Professor S.C. Sharma has vast teaching and administrative experience. He has published 366 research papers and 18 books, holds six patents, and is honorary distinguished professor at IIT Guwahati’s Centre for Energy. Sharma spoke to THE WEEK about the steps taken by the National Assessment and Accreditation Council (NAAC) to improve the quality of assessment and the role of higher education institutions in today’s India. Edited excerpts:
Q/ Universities are gearing up for a post-Covid world, India is implementing the National Education Policy 2020. In this changing scenario, what are NAAC’s criteria for grading universities?
A/ NAAC is reckoned the world over as a quality assurance leader. [India has] one of the world’s largest higher education systems and it is also diverse and complex. There are different types of universities—central, state, deemed, private. It is a herculean task for anybody to manage the assessment and accreditation of such a system.
Over the years, NAAC has instilled the much-needed panacea—infusion of quality consciousness among institutions of higher learning—and has thereby transformed the mindset of the academic fraternity. We introduced many new-age measures such as the Internal Quality Assurance Cell, Data Validation and Verification, and Student Satisfaction Survey. These have become popular with HEIs (higher education institutions) and is resonating in their efforts to achieve, sustain and enhance quality.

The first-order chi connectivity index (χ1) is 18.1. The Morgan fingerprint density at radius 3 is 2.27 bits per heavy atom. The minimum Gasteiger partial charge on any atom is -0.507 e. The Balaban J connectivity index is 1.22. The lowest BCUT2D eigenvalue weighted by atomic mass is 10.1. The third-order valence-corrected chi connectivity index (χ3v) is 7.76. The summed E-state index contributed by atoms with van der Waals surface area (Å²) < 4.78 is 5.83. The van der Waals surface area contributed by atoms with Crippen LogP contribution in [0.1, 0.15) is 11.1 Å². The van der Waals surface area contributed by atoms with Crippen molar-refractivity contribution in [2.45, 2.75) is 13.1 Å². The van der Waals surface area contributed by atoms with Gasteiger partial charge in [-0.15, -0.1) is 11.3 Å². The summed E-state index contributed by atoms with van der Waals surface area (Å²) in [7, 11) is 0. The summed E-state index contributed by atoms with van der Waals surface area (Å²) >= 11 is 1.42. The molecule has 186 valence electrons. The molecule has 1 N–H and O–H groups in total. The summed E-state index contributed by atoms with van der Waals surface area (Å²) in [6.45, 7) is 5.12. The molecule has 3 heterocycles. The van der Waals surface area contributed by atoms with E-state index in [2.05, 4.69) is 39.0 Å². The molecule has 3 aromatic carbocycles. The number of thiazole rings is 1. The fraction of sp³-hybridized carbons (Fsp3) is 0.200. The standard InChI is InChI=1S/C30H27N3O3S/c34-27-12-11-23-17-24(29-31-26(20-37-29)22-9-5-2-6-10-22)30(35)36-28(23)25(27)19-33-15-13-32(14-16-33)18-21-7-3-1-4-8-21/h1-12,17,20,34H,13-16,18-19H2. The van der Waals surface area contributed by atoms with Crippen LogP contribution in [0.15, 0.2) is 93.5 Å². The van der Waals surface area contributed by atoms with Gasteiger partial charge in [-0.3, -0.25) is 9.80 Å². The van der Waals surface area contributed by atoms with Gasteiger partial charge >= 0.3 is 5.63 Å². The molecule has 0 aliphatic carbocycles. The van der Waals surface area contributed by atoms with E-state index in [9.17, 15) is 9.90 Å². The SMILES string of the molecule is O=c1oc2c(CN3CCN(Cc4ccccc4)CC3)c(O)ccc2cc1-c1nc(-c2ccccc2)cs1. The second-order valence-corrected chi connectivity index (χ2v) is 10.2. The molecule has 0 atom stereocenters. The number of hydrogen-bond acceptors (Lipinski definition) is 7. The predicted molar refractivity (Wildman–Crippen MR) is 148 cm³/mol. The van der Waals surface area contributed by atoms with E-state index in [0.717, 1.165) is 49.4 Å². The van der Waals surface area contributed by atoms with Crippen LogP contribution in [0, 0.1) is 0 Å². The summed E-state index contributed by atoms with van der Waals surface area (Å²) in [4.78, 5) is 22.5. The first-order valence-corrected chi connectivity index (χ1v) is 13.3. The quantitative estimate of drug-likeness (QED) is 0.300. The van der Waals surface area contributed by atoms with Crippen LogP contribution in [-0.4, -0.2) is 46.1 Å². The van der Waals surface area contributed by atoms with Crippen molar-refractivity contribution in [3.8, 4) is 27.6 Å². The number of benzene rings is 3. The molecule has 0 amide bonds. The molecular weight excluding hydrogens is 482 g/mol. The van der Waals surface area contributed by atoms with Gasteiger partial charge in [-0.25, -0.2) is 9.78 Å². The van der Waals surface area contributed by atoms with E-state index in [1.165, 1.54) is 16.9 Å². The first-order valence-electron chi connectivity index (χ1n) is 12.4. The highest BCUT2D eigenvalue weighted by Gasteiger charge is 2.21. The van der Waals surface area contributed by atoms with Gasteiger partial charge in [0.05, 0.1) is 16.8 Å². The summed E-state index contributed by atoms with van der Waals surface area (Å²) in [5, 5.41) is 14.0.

Q/ What impact did Covid-19 have on NAAC’s functioning?
A/ In spite of the pandemic, we took transformative steps to usher in more rigour in the assessment framework and thereby ensured holistic development of quality culture. NAAC has seamlessly metamorphosed itself to suit the changing requirements of HEIs and has kept stakeholders in the loop.
Various academic activities were enacted and an effective mechanism was evolved to keep up the momentum of assessment and accreditation during the pandemic. NAAC has also taken proactive measures to implement the directions issued by the University Grants Commission, in letter and spirit. NAAC is utilising digital platforms to address quality concerns of HEIs, day-to-day functioning and also in addressing academic and administrative matters. Various academic committees have been constituted to look into routine matters. A series of online meetings, webinars, and other programmes concerning assessment and accreditation activities have already been held and many are in the pipeline. Many HEIs reached out to NAAC during the pandemic period and the quality momentum was not unduly affected. Total number of accreditations done by NAAC across all cycles is 723 for universities and 13,791 colleges, which is an amazing feat.